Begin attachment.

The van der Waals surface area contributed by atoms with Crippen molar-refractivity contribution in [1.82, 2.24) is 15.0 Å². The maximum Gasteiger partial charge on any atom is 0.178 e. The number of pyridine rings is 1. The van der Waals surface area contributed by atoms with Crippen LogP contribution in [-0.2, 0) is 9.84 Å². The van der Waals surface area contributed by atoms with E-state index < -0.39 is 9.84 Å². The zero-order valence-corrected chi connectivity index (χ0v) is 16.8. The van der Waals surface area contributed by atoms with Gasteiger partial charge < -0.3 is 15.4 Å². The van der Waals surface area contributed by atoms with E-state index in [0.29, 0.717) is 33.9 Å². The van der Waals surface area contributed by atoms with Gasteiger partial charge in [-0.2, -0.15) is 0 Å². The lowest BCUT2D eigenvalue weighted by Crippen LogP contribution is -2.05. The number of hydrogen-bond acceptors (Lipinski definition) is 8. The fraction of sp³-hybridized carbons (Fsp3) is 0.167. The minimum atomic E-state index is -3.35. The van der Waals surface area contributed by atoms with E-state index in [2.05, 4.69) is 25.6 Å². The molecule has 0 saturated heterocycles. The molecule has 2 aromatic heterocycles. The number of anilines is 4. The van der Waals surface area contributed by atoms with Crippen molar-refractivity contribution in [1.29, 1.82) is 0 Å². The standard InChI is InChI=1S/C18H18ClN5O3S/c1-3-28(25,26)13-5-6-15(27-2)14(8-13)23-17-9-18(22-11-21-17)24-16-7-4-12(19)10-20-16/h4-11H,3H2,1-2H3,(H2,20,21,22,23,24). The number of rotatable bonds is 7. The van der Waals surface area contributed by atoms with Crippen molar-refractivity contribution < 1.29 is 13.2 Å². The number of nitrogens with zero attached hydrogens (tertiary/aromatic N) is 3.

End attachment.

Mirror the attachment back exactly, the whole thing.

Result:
The van der Waals surface area contributed by atoms with Crippen molar-refractivity contribution in [1.82, 2.24) is 15.0 Å². The maximum Gasteiger partial charge on any atom is 0.178 e. The number of pyridine rings is 1. The van der Waals surface area contributed by atoms with Crippen LogP contribution in [-0.2, 0) is 9.84 Å². The van der Waals surface area contributed by atoms with E-state index < -0.39 is 9.84 Å². The zero-order valence-corrected chi connectivity index (χ0v) is 16.8. The van der Waals surface area contributed by atoms with Gasteiger partial charge < -0.3 is 15.4 Å². The van der Waals surface area contributed by atoms with E-state index in [0.29, 0.717) is 33.9 Å². The van der Waals surface area contributed by atoms with Gasteiger partial charge in [-0.2, -0.15) is 0 Å². The lowest BCUT2D eigenvalue weighted by Crippen LogP contribution is -2.05. The number of hydrogen-bond acceptors (Lipinski definition) is 8. The fraction of sp³-hybridized carbons (Fsp3) is 0.167. The minimum atomic E-state index is -3.35. The van der Waals surface area contributed by atoms with E-state index in [2.05, 4.69) is 25.6 Å². The molecule has 0 saturated heterocycles. The molecule has 2 aromatic heterocycles. The number of anilines is 4. The van der Waals surface area contributed by atoms with Crippen molar-refractivity contribution in [1.29, 1.82) is 0 Å². The standard InChI is InChI=1S/C18H18ClN5O3S/c1-3-28(25,26)13-5-6-15(27-2)14(8-13)23-17-9-18(22-11-21-17)24-16-7-4-12(19)10-20-16/h4-11H,3H2,1-2H3,(H2,20,21,22,23,24). The number of rotatable bonds is 7. The van der Waals surface area contributed by atoms with Crippen molar-refractivity contribution < 1.29 is 13.2 Å². The number of nitrogens with zero attached hydrogens (tertiary/aromatic N) is 3.